I have to agree with this.  In some cases you need to be formal in your approach and keep records of what was said.

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MD "You seem angry"

WILL "would YOU like to take short break and we can come back to this"

MD "why?"

WILL "YOU don't seem to be comfortable"

=======

I've had to deal with some attempts to re-rail me when I try to talk about medical treatment problems. Got a neurological disease and cancer.  If I hit comments back with a short whack I can sometimes deflect on to them from this sort of personal attack.

Something else I do is to try and bring someone with me but appreciate you were ambushed. 

Maybe it's a medical culture thing?

 

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On 29/12/2018 at 22:37, Arpeggio said:

As long as you have enough evidence if TSHTF I'd leave it (you've got things in writing by the sound of it?). If something does happen and it's both you and him under scrutiny then bringing it up makes sense. You've informed them of the issues, if they ignore that is potentially some rope for them, not you.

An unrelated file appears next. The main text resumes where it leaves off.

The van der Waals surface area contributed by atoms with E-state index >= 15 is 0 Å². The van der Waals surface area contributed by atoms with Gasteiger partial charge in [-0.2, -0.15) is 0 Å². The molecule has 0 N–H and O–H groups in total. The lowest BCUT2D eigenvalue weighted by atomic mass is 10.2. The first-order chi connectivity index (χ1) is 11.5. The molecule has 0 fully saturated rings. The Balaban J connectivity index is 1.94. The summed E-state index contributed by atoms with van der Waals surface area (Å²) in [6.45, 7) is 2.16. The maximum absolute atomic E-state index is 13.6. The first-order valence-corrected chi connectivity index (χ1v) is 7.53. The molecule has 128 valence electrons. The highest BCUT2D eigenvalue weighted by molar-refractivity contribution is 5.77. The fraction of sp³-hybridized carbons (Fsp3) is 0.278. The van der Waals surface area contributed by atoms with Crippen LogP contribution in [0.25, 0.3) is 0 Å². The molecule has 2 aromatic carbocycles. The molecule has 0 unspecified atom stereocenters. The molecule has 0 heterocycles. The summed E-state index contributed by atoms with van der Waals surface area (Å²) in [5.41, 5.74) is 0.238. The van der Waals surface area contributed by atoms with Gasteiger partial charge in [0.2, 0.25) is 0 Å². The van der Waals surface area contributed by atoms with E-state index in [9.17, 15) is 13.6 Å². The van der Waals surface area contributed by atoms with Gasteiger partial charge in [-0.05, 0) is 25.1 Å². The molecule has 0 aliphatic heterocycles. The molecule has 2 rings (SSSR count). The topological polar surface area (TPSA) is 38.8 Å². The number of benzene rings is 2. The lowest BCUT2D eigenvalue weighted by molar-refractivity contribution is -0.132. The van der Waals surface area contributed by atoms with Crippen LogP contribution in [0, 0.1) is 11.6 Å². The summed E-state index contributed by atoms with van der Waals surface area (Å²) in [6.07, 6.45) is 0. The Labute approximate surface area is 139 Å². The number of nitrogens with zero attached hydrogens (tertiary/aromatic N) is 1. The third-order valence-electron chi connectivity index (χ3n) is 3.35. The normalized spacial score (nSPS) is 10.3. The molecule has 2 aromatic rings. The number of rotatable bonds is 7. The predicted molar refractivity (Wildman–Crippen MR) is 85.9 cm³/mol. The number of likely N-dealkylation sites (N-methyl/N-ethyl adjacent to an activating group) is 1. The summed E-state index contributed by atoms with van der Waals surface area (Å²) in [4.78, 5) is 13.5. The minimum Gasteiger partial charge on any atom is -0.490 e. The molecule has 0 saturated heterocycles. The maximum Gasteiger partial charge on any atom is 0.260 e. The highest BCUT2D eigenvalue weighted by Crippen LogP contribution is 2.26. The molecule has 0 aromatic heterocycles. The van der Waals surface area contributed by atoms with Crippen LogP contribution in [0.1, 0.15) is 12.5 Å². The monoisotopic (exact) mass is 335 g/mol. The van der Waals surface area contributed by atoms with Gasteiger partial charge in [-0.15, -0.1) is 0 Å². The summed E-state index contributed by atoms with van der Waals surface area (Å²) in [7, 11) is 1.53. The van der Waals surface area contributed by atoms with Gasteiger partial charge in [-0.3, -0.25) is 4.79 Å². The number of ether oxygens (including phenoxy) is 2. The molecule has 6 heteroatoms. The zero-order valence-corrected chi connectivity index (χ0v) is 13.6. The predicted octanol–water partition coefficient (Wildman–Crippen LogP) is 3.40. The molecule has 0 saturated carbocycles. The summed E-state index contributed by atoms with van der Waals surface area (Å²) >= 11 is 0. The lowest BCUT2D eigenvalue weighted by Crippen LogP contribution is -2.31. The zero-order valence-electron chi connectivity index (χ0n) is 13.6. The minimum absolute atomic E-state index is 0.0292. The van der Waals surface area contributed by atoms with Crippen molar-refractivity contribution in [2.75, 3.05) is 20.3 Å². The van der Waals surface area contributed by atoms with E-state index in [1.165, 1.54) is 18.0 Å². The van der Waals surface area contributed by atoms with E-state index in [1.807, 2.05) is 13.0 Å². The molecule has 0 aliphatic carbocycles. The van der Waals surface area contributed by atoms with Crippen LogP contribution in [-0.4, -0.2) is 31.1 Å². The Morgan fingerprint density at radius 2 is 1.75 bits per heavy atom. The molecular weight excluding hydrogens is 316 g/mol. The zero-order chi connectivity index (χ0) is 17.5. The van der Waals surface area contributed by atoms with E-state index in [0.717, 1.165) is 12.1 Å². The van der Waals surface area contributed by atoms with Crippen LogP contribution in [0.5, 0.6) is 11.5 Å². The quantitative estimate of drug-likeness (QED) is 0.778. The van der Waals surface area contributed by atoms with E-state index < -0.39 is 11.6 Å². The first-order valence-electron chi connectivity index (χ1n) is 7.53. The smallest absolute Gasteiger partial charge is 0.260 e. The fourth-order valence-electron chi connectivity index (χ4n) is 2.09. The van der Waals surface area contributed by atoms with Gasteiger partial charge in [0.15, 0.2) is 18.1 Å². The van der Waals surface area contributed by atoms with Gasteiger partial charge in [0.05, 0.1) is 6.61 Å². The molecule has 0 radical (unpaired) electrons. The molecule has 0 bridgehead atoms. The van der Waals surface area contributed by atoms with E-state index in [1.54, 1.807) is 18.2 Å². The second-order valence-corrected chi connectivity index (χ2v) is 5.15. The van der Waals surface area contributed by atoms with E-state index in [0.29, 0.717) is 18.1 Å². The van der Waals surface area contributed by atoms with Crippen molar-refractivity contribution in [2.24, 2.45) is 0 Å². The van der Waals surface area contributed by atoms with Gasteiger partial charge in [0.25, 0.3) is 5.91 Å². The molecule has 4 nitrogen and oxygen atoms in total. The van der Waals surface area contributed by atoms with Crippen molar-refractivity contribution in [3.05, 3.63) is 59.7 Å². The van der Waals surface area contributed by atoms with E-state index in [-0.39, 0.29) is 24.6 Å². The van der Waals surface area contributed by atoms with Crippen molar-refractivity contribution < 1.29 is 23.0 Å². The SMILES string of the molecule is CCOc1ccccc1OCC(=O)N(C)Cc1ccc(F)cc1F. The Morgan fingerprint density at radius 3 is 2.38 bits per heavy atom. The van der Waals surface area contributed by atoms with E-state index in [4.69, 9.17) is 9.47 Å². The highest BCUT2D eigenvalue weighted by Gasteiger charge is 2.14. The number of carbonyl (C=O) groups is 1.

Unfortunately if the SHTF then this will land far more heavily on me than on the MD.  He's a crony of the Chief Executive.  The nuclear option is for me to ask him to put this IT issue on the Trust's Risk Register so the board can't plausibly deny they knew about it, but that will definitely antagonise him.

On 01/01/2019 at 12:41, Dorkins said:

First things first, him calling you angry is extremely unprofessional in my opinion and I would be completely shocked if anybody but my boss came and said something like that to me at work. I don't think you should try to counter it, you would just be wasting time and energy and lowering the discussion to the level he wants it to be at i.e. talking about your emotional state instead of the technical operation of the IT system.

Even if you are angry, so what? Doesn't change the facts of the matter about the IT system.